Family Physicians & Obesity- A Patient Letter written, But never Sent

Today’s guest post comes Jodi Krah, a member of CON’s Public Engagement Committee. You can see a note from Jodi at the end of this post.


Dear Doctor,

I’ve always respected you. You’ve fixed all kinds of ailments like the time I cut my leg open on my motorcycle – you stitched me up like a champ, I had a bursa on my leg once – you found it and had it removed, and when I fell down a flight of stairs and broke my arm and leg – you  helped me get through this too. It’s just a small fraction of the care and attention you have given me over the years. We’ve had many conversations about life and its trials and tribulations and you’ve listened and been supportive.

But our obesity dialogue for the majority of my life has been relatively non-existent. In fact, in my recollection the only time it was discussed was when I was trying to do something on my own which resulted in temporary weight loss. During one weight loss cycle you once asked if I was exercising. But when I said no, you told me I was just going to gain my weight back. No front and back dialogue, this pretty much sums up the entire feedback you’ve had for me on this topic.

But now I’m having health issues as a result of my obesity there is a couple things I would like you to know about me:

  • I’m embarrassed about this. I have spent a good deal of time beating myself up and I’m frustrated by my inability to solve this.
  • I will hope you don’t want to talk about it because I might cry – you know the kind of cry when there’s a lump so large in your throat that talking will be difficult or almost impossible. I’ve been bullied, lonely and left feeling like an outsider for most of my life so the pain still rests on the surface – I apologize ahead of time for the tears.
  • I will assume it’s my responsibility and that I just need to try harder and have more willpower because for over 4 decades of my life I have been told I just need to eat less and exercise more.
  • I won’t be thinking of my health; I will be thinking about losing weight. I will not understand there is a difference.
  • I won’t expect much from you like treatment recommendations. But if you ever do decide to talk about it, I’m worried about the treatments like gastric bypass surgery because of the misinformation that floods the Internet. I won’t ask a lot of questions because I see you’re busy and I don’t want to look stupid.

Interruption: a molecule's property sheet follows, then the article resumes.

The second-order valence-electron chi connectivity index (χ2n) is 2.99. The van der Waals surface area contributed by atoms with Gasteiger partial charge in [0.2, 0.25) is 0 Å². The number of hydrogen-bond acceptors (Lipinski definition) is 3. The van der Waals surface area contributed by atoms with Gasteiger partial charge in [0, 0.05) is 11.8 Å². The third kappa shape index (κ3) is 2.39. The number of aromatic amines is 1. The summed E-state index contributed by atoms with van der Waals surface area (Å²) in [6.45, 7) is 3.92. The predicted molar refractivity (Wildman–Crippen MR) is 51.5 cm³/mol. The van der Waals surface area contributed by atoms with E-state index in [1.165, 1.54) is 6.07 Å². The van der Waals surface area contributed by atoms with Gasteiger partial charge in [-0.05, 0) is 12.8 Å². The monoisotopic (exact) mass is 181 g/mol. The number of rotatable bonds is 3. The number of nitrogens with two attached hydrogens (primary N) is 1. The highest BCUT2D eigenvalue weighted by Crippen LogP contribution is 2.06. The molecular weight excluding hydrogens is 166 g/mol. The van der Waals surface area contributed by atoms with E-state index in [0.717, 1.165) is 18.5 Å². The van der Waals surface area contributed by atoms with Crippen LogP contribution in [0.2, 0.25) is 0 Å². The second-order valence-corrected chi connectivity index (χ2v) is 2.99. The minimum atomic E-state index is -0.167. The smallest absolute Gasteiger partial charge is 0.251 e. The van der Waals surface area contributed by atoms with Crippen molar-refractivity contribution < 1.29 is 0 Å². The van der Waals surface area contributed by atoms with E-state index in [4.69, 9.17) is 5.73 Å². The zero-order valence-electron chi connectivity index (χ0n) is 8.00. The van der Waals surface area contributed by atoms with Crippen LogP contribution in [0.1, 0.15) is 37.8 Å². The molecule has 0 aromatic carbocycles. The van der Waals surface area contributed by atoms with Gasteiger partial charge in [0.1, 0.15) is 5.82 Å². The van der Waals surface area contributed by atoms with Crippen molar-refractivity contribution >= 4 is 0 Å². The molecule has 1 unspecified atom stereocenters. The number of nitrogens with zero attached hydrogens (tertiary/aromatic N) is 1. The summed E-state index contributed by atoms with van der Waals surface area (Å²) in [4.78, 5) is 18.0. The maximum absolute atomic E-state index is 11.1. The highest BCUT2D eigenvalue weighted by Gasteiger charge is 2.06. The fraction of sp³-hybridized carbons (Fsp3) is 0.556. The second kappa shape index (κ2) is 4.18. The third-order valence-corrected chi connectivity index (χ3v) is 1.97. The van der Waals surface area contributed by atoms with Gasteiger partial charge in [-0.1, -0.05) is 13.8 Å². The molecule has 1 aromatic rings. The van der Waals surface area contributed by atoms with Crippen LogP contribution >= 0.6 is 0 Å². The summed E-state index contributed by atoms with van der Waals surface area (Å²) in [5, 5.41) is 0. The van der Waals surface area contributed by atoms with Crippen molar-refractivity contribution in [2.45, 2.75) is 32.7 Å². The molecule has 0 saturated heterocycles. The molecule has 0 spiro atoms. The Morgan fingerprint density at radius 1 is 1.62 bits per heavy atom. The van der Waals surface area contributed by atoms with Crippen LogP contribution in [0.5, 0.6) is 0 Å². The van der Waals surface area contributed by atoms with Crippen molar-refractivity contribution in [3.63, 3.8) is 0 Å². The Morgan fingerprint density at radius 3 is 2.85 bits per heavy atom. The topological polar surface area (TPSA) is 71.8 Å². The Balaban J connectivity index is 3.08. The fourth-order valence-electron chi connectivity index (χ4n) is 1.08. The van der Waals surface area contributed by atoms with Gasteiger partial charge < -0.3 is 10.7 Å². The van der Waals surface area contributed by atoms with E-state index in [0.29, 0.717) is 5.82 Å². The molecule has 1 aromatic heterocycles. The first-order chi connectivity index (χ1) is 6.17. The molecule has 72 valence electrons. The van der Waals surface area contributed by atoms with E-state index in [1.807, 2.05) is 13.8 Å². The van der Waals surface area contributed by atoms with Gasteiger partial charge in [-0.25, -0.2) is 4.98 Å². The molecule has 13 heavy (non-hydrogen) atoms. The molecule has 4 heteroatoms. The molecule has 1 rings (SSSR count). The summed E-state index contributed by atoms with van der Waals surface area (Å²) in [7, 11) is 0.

• In the back of my mind I’m worried about drastic weight loss because I don’t want to be a curtain of hanging skin if it actually happens, but I won’t tell you this because it sounds like I’m vain and petty.
  • I’ve failed so much that I don’t think I will be successful. I feel pretty hopeless and resigned to the fact that no one understands what it is like to live in this world with obesity.

Knowing this about me will you help me? Or have you given up too?



Your Patient


One of the biggest regrets in my life is that I didn’t seek a family physician that supported my health needs related to obesity and that took the time to have those conversations. When I found a bariatric specialist that really understood this disease and focused on my health, I was able to rebuild my life. If I would wish for one thing from all family physicians it would be that they have the most current training on obesity. Your wisdom builds patient trust.


Jodi Krah


I have a PhD in population health from the University of Ottawa looking at why children are sedentary, the difference between types of sedentary behaviour (as you’d expect screen time is much worse than reading a book!) and what we can do about it in Canada, and around the world. I completed my master’s at Queen’s University in kinesiology and epidemiology, and graduated from Acadia University with a double major in biology and kinesiology. I am also a Certified Exercise Physiologist with the Canadian Society for Exercise Physiology, a Clinical Exercise Specialist with the American College of Sports Medicine and a Physical Activity in Public Health Specialist with the American College of Sports Medicine/National Physical Activity Society. I love to be active, especially when I get to be outside and especially when I get to explore a new city!